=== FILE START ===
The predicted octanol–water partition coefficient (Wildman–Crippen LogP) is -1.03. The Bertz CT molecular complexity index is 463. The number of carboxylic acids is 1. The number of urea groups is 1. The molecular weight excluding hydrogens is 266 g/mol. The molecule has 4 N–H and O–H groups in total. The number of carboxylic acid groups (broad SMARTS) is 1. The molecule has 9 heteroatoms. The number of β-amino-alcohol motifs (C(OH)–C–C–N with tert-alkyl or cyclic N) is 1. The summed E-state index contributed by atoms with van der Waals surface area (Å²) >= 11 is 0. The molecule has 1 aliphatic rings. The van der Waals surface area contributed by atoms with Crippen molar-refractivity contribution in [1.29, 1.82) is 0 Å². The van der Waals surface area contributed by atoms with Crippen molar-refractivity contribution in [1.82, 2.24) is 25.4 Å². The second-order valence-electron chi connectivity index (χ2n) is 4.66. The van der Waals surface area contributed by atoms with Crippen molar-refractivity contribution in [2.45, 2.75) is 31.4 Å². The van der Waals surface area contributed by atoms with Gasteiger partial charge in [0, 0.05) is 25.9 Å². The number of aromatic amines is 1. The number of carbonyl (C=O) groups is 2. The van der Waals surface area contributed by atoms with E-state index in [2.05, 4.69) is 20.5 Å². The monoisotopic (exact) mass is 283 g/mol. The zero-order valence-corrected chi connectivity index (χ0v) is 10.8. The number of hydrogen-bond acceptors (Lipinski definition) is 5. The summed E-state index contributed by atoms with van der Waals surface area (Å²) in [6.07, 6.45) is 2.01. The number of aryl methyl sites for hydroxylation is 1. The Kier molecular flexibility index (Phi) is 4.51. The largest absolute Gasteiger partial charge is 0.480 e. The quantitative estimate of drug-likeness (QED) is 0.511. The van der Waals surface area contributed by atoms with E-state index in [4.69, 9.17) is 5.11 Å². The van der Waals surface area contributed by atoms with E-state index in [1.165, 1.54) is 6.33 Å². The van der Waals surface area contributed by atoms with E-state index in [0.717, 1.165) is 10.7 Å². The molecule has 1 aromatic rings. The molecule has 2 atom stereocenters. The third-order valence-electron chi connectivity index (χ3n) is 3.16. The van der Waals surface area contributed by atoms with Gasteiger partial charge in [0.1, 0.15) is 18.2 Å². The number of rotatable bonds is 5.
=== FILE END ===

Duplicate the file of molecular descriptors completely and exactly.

The predicted octanol–water partition coefficient (Wildman–Crippen LogP) is -1.03. The Bertz CT molecular complexity index is 463. The number of carboxylic acids is 1. The number of urea groups is 1. The molecular weight excluding hydrogens is 266 g/mol. The molecule has 4 N–H and O–H groups in total. The number of carboxylic acid groups (broad SMARTS) is 1. The molecule has 9 heteroatoms. The number of β-amino-alcohol motifs (C(OH)–C–C–N with tert-alkyl or cyclic N) is 1. The summed E-state index contributed by atoms with van der Waals surface area (Å²) >= 11 is 0. The molecule has 1 aliphatic rings. The van der Waals surface area contributed by atoms with Crippen molar-refractivity contribution in [1.29, 1.82) is 0 Å². The van der Waals surface area contributed by atoms with Crippen molar-refractivity contribution in [1.82, 2.24) is 25.4 Å². The second-order valence-electron chi connectivity index (χ2n) is 4.66. The van der Waals surface area contributed by atoms with Crippen molar-refractivity contribution in [2.45, 2.75) is 31.4 Å². The van der Waals surface area contributed by atoms with Gasteiger partial charge in [0, 0.05) is 25.9 Å². The number of aromatic amines is 1. The number of carbonyl (C=O) groups is 2. The van der Waals surface area contributed by atoms with E-state index in [2.05, 4.69) is 20.5 Å². The monoisotopic (exact) mass is 283 g/mol. The zero-order valence-corrected chi connectivity index (χ0v) is 10.8. The number of hydrogen-bond acceptors (Lipinski definition) is 5. The summed E-state index contributed by atoms with van der Waals surface area (Å²) in [6.07, 6.45) is 2.01. The number of aryl methyl sites for hydroxylation is 1. The Kier molecular flexibility index (Phi) is 4.51. The largest absolute Gasteiger partial charge is 0.480 e. The quantitative estimate of drug-likeness (QED) is 0.511. The van der Waals surface area contributed by atoms with E-state index in [4.69, 9.17) is 5.11 Å². The van der Waals surface area contributed by atoms with E-state index in [1.165, 1.54) is 6.33 Å². The van der Waals surface area contributed by atoms with E-state index in [0.717, 1.165) is 10.7 Å². The molecule has 1 aromatic rings. The molecule has 2 atom stereocenters. The third-order valence-electron chi connectivity index (χ3n) is 3.16. The van der Waals surface area contributed by atoms with Gasteiger partial charge in [0.1, 0.15) is 18.2 Å². The number of rotatable bonds is 5.